Men And Women Can't Be The SameRuth Bader Ginsburg states...

LETTERS TO THE EDITOR

August 15, 1993

Men And Women Can't Be The Same

Ruth Bader Ginsburg states that outlawing abortion acts against equality between men and women. I am left wondering what's going to happen when the men's lobby gets into action. Will they too want equal rights to abortion? Will they prohibit women from giving birth because men can't? Talk about inequality! Women have the ability to bring life into this world. Granted, it takes two for the entire process to work properly, but the bearing of children is something that only women can do.

Our society will be much better off when we realize that motherhood is not some burden that is placed upon us, or some penalty inflicted upon us by men. To nurture a life is something that every gardener or pet owner finds gratifying. . . . what can be more enriching than giving life and nurturing your own child?

Not everyone, man or woman, is a nurturing person. However, we are in control of our bodies. Every woman has the right to decide whether or not she will get pregnant, assuming she knows how that works. It is time we took responsibility for that more basic aspect of this issue. Women simply must accept that we cannot have sexual intercourse without the risk of getting pregnant. We must also accept that, while this is a responsibility that men don't necessarily have, we have the privilege of being able to bear children, to grow another being within our bodies. . . .

No, men and women are not equal. We are different, and the sooner we accept these differences and enjoy them, the healthier we will be. That begins with respecting the values of the opposite sex, accepting motherhood and parenting as positive contributions, and placing a higher value on one of our most precious assets: children.

Kathleen Frederick

Pasadena

Fireplace Dangers

. . . Particle pollution is beginning to get more attention. It needs a lot. We call it "smoke," while the British called it "fog." . . . They finally had to crack down hard and fast when the 1952 pea souper (as The Sun mentioned) killed off 4,000 in four days!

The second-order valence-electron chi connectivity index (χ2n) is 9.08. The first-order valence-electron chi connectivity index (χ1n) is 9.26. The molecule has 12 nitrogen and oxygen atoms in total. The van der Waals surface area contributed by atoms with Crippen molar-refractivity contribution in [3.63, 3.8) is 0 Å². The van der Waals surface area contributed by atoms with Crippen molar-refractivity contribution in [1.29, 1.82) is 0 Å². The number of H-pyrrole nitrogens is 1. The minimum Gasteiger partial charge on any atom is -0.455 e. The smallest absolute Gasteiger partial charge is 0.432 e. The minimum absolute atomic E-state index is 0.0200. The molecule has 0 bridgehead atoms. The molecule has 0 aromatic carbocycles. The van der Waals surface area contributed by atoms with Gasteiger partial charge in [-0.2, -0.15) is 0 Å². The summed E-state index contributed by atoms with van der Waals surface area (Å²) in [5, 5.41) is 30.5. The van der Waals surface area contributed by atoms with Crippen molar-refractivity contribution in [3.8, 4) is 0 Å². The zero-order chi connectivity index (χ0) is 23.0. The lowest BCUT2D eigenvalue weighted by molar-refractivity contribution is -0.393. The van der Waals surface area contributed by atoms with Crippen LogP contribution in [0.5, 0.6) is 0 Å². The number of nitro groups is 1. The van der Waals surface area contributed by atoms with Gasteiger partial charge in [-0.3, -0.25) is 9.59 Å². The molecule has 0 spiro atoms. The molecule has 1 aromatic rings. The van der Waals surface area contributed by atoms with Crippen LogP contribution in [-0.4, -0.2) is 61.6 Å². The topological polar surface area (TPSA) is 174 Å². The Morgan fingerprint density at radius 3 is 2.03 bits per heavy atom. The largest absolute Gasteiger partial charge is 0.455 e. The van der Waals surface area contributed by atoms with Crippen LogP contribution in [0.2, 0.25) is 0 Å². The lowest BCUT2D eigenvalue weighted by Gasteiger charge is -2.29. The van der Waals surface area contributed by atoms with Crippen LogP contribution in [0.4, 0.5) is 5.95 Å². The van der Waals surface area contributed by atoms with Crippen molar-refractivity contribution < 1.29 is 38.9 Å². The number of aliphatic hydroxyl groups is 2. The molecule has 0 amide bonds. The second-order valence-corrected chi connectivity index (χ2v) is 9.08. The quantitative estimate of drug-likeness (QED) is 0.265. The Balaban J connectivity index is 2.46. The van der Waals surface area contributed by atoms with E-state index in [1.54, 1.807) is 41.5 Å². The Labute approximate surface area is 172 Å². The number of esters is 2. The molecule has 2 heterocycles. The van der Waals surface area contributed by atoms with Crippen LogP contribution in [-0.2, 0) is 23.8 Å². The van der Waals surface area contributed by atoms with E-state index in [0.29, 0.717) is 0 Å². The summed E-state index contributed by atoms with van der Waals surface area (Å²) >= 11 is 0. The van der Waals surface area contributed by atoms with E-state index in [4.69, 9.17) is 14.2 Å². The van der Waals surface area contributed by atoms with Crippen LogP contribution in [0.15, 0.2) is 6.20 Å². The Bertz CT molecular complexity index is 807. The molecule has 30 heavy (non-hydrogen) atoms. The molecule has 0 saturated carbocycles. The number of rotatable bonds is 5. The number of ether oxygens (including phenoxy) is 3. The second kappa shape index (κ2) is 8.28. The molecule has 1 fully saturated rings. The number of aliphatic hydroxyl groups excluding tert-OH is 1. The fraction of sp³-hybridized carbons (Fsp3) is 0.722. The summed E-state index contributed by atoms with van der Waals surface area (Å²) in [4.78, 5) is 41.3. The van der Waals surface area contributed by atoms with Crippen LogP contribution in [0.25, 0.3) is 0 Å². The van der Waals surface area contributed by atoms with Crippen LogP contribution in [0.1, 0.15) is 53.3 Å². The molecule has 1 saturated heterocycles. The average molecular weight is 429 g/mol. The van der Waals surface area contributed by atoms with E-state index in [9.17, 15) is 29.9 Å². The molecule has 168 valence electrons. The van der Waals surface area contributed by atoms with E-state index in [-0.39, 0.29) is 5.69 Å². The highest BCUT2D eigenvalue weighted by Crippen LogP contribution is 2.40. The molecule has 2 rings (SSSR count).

Greater London Council got the people to make major cuts in fireplace use. Incentives were given to facilitate conversion to other forms of home heating. Sustained effort killed off the London fogs for the people, instead of the other way 'round.

We have nowhere near the percentage of fireplaces in use that greater London used to have. But ours is enough to harm us substantially. It's hard to act "agin" something as nice-smelling and downright "country and charming" as fireplace fires and wood stoves, but we've gotta take some steps against particle pollution.

Wallace Hankins

Severna Park

School Thanks

The staff and students of Park Elementary School wish to thank the following businesses for their generosity. Fifty-two children at Park Elementary had perfect attendance for the 1992-93 school year, and the following neighbors gave gifts to these achievers: E. J. Roberts; Maryland Science Center; Babe Ruth Museum; Bowie Baysox; Royal Farm Stores; Maryland Barber School; The Baltimore Zoo; Walters Art Gallery; E&T Split Ends; Cedar Hill Florists; Farm Fresh; Fin, Fur and Feather; Lil' Maria's Restaurant, and M. J.'s Hallmark

Diane L. Lenzi

Brooklyn Park

The writer is principal of Park Elementary School.

Critical Area

The County Council is about to pass the new Critical Area law (Bill 61-93) which will have a significant impact on all property owners in the critical area and most especially on those with water frontage or very close to the water. Beginning with this law, the property owner will have to seek a formal variance for any disturbance within the Habitat Protection Area.

The Habitat Protection Area, HPA, is a buffer zone with a minimum of 100 feet from tidal water or wetlands. . . . Within this HPA, no disturbance will be allowed. No homes can be built; no trees or woody vegetation (yes, this means poison ivy too) may be removed; no decks, patios, sheds can be built; no nothing, unless the owner obtains a variance.

This need for a variance is a major change in our law. In the past, the owner worked with the county to reach a compromise that did the best possible job of meeting both the environmental requirements and preserving the property rights of the owner. . . .

At the moment, the estimate is it will take 12 extra weeks to process a variance, then it might take 30 days for the hearing officer to grant the decision, and then it is subject to appeal for an additional 30 days. Also, the owner needs to provide testimony, provide witnesses and perhaps hire an attorney to present his or her case. None of this will ensure that the environment is better protected; . . . it will just take longer and cost more.

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